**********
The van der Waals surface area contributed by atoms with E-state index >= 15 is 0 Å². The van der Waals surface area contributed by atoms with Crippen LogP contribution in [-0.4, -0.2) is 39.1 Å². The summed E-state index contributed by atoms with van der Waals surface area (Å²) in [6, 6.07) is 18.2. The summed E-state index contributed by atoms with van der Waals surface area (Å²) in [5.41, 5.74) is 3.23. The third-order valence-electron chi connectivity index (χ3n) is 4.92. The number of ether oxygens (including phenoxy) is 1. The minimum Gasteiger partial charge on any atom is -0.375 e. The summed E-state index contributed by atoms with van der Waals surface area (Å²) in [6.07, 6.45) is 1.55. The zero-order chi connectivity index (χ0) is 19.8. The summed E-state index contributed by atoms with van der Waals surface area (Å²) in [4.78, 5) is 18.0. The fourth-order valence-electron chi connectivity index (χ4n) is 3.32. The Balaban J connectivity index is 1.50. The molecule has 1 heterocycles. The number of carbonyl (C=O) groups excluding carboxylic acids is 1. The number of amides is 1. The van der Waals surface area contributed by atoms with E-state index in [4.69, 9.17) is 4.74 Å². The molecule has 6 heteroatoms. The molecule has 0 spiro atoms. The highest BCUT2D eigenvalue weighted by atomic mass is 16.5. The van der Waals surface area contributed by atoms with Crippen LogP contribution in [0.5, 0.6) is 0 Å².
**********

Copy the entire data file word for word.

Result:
The van der Waals surface area contributed by atoms with E-state index >= 15 is 0 Å². The van der Waals surface area contributed by atoms with Crippen LogP contribution in [-0.4, -0.2) is 39.1 Å². The summed E-state index contributed by atoms with van der Waals surface area (Å²) in [6, 6.07) is 18.2. The summed E-state index contributed by atoms with van der Waals surface area (Å²) in [5.41, 5.74) is 3.23. The third-order valence-electron chi connectivity index (χ3n) is 4.92. The number of ether oxygens (including phenoxy) is 1. The minimum Gasteiger partial charge on any atom is -0.375 e. The summed E-state index contributed by atoms with van der Waals surface area (Å²) in [6.07, 6.45) is 1.55. The zero-order chi connectivity index (χ0) is 19.8. The summed E-state index contributed by atoms with van der Waals surface area (Å²) in [4.78, 5) is 18.0. The fourth-order valence-electron chi connectivity index (χ4n) is 3.32. The Balaban J connectivity index is 1.50. The molecule has 1 heterocycles. The number of carbonyl (C=O) groups excluding carboxylic acids is 1. The number of amides is 1. The van der Waals surface area contributed by atoms with E-state index in [4.69, 9.17) is 4.74 Å². The molecule has 6 heteroatoms. The molecule has 0 spiro atoms. The highest BCUT2D eigenvalue weighted by atomic mass is 16.5. The van der Waals surface area contributed by atoms with Crippen LogP contribution in [0.5, 0.6) is 0 Å².